Udakacandra, Udaka-candra: 7 definitions


Udakacandra means something in Buddhism, Pali, Hinduism, Sanskrit. If you want to know the exact meaning, history, etymology or English translation of this term then check out the descriptions on this page. Add your comment or reference to a book if you want to contribute to this summary article.

Alternative spellings of this word include Udakachandra.

In Buddhism

Mahayana (major branch of Buddhism)

[«previous next»] — Udakacandra in Mahayana glossary
Source: Wisdom Library: Maha Prajnaparamita Sastra

Udakacandra (उदकचन्द्र) (cf. Ambucandra) refers to the “moon reflected in water” and represents one of the ten comparisons (upamāna) according to the 2nd century Mahāprajñāpāramitāśāstra chapter 11. These upamānas represent a quality of the Bodhisattvas accompanying the Buddha at Rājagṛha on the Gṛdhrakūṭaparvata. They accepted that dharmas are like the ‘moon reflected in water’ (udakacandra). Actually, the moon (candra) is situated in space (ākāśa) but its reflection (bimba) appears in the water (udaka). In the same way, ‘the moon’ of the true Dharma (bhūtadharma) is in ‘the space’ of suchness (dharmatā) and the peak of existence (bhūtakoṭi), but its ‘reflection’—the wrong notions of ‘me’ and ‘mine’—appear in the ‘water’ of the minds of fools (bālacitta), gods or men. This is why dharmas are like the moon reflected in water (udakacandra).

Source: academia.edu: A Study and Translation of the Gaganagañjaparipṛcchā

Udakacandra (उदकचन्द्र) refers to “(that which is like) the reflection of the moon in the water”, according to the Gaganagañjaparipṛcchā: the eighth chapter of the Mahāsaṃnipāta (a collection of Mahāyāna Buddhist Sūtras).—Accordingly, “[...] The Bodhisattva Gaganagañja then sustained the jewel-canopy of ten thousand yojanas high over the Lord’s lion throne in the sky, joined the palms of his hands, saluted, and praised the Lord with these suitable verses: ‘[...] (13) The parts of the personality, realms and fields of perception (skandhadhātu-āyatana) are as an illusion (māyā-upama); the three worlds are as the reflection of the moon in the water (udakacandra-upama) without change (acyuta); all living beings are non-existence (abhāva) as a dream (svapnopama). Having realized the fact that all things are like a dream by the knowledge, you teach this dharma. [...]”.

Mahayana book cover
context information

Mahayana (महायान, mahāyāna) is a major branch of Buddhism focusing on the path of a Bodhisattva (spiritual aspirants/ enlightened beings). Extant literature is vast and primarely composed in the Sanskrit language. There are many sūtras of which some of the earliest are the various Prajñāpāramitā sūtras.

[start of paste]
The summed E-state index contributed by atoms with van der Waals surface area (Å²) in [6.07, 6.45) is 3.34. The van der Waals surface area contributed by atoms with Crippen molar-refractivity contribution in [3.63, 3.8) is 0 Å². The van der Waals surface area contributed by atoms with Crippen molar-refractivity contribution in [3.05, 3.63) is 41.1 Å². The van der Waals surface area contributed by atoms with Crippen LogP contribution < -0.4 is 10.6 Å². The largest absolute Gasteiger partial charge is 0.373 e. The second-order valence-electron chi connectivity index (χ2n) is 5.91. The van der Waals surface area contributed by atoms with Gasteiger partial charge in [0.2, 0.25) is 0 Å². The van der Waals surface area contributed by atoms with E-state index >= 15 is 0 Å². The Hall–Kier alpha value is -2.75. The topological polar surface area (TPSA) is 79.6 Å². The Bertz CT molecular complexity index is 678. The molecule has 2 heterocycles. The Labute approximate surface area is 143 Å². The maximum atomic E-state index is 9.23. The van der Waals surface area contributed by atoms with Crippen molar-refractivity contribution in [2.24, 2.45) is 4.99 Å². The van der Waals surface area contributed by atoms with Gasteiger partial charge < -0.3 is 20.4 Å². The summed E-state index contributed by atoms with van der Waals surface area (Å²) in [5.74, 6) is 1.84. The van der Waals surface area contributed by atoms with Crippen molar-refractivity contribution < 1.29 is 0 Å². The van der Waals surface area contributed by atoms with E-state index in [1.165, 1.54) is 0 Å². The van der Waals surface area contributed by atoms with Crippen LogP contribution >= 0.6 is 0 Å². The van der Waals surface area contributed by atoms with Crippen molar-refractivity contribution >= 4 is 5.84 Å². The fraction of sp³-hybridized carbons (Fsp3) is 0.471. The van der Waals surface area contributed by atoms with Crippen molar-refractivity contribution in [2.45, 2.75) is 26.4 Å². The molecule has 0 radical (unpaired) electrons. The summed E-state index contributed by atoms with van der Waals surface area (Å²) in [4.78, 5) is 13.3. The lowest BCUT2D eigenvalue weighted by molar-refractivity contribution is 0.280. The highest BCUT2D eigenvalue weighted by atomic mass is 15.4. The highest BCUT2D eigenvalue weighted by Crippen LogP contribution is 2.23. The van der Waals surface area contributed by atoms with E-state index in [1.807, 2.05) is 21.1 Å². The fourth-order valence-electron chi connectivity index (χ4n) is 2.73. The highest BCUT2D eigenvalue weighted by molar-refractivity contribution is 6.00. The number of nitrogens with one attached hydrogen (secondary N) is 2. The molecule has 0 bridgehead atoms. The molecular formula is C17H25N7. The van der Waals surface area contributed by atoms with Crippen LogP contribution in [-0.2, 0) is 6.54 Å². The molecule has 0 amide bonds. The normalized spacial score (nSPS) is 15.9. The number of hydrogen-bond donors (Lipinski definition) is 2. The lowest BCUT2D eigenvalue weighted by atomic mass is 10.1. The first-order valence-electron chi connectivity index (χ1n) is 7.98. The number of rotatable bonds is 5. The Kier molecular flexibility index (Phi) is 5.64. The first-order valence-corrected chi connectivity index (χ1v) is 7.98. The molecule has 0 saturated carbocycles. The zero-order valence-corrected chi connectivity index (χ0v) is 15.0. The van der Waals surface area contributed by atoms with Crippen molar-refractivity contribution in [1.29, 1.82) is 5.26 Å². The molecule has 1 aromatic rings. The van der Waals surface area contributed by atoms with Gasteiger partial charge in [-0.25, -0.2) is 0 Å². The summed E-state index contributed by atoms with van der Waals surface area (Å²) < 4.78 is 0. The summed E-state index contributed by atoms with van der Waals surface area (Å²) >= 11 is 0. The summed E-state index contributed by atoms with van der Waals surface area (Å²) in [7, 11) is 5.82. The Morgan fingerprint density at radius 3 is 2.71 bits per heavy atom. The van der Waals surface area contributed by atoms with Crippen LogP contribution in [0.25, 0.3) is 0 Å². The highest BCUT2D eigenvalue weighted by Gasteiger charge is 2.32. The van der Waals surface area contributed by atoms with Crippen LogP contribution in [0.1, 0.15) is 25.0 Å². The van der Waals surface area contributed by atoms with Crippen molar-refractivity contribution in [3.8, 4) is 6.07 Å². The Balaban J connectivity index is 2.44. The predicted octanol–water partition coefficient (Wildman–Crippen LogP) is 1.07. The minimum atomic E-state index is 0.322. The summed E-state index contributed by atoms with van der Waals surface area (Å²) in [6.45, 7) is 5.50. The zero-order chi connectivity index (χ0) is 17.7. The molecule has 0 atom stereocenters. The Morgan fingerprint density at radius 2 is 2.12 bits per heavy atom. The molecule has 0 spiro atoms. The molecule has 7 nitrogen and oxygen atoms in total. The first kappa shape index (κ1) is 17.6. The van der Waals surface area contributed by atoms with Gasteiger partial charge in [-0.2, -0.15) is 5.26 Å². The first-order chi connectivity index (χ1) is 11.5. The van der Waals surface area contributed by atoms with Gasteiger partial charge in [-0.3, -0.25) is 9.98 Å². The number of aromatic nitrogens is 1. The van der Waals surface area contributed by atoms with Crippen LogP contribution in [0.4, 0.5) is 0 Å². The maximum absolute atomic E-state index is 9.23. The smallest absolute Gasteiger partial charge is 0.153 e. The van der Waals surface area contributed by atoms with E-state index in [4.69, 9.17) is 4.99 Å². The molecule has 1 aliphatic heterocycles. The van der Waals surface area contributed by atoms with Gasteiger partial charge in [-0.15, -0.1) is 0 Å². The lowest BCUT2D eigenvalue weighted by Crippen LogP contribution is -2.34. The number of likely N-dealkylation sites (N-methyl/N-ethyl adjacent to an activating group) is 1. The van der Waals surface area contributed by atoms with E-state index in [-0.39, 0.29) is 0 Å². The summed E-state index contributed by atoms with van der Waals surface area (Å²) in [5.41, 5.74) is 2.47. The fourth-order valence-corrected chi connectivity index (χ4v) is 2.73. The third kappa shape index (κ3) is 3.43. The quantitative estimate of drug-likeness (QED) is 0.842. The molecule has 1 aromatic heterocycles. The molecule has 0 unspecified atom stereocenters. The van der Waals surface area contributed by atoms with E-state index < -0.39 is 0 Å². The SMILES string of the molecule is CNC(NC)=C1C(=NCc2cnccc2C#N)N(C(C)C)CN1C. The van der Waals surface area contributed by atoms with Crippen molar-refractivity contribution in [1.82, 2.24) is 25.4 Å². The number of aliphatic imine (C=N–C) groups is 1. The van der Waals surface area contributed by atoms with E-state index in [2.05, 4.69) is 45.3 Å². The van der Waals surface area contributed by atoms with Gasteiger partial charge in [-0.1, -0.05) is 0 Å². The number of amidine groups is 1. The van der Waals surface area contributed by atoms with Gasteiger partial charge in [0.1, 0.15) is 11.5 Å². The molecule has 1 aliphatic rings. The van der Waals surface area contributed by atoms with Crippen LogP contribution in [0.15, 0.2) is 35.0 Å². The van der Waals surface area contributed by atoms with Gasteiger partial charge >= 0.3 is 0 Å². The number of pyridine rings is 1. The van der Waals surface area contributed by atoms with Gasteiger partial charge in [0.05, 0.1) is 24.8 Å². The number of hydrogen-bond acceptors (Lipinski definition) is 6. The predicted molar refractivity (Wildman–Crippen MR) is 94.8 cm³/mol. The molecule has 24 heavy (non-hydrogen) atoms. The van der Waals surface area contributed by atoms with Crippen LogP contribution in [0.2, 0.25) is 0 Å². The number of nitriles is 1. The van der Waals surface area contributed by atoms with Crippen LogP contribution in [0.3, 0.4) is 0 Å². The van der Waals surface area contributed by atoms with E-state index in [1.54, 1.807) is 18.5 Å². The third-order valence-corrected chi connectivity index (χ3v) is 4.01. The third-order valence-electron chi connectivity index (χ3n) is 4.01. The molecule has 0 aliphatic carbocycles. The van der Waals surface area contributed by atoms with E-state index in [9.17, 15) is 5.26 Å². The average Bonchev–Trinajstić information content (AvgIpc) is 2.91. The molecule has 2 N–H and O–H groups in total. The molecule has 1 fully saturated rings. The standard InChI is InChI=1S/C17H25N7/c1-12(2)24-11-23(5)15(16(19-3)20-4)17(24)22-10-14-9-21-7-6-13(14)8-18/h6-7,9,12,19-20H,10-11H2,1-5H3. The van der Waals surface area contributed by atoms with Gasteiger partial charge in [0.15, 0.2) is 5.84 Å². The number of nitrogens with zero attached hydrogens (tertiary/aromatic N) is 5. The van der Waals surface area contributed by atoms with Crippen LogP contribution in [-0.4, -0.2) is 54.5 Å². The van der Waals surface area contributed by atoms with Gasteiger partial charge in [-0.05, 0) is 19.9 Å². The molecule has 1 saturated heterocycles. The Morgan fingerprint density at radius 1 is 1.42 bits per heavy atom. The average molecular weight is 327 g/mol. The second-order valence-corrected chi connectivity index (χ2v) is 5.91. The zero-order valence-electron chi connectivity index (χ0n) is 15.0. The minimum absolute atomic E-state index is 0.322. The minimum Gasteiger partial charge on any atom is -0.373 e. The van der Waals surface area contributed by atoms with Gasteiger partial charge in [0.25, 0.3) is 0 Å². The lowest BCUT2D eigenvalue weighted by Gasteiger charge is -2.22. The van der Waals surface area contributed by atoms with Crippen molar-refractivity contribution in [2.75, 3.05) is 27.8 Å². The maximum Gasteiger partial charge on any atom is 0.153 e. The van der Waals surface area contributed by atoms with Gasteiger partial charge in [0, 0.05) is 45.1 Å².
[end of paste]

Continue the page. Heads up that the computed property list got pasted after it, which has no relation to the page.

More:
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Languages of India and abroad

Sanskrit dictionary

[«previous next»] — Udakacandra in Sanskrit glossary
Source: DDSA: The practical Sanskrit-English dictionary

Udakacandra (उदकचन्द्र).—a kind of magic.

Derivable forms: udakacandraḥ (उदकचन्द्रः).

Udakacandra is a Sanskrit compound consisting of the terms udaka and candra (चन्द्र).

Source: Cologne Digital Sanskrit Dictionaries: Edgerton Buddhist Hybrid Sanskrit Dictionary

Udakacandra (उदकचन्द्र).—m., (1) the moon in water, as symbol of deceptive and unsubstantial things: Mahāvyutpatti 2814 (among svnonyms for māyā); also uda-candra, daka(-candra), [Pagĕ8-a+ 71] qq.v.; no such form noted elsewhere; (2) name of a former Buddha: Sukhāvatīvyūha 6.1.

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Udakacandra (उदकचन्द्र) or Uda-candra.—and daka-c°, qq.v.: °dra-samā imi kāmaguṇāḥ Lalitavistara 174.5 (verse), cited Śikṣāsamuccaya 204.15, reading dakacandranibhā.

Source: Cologne Digital Sanskrit Dictionaries: Monier-Williams Sanskrit-English Dictionary

1) Udakacandra (उदकचन्द्र):—[=udaka-candra] [from udaka > und] a m. (?), a kind of magic ([Buddhist literature]), [cf. Lexicographers, esp. such as amarasiṃha, halāyudha, hemacandra, etc.]

2) [v.s. ...] b m. Name of a Tathāgata, [Sukhāvatī-vyūha i]

[Sanskrit to German]

Udakacandra in German

context information

Sanskrit, also spelled संस्कृतम् (saṃskṛtam), is an ancient language of India commonly seen as the grandmother of the Indo-European language family (even English!). Closely allied with Prakrit and Pali, Sanskrit is more exhaustive in both grammar and terms and has the most extensive collection of literature in the world, greatly surpassing its sister-languages Greek and Latin.

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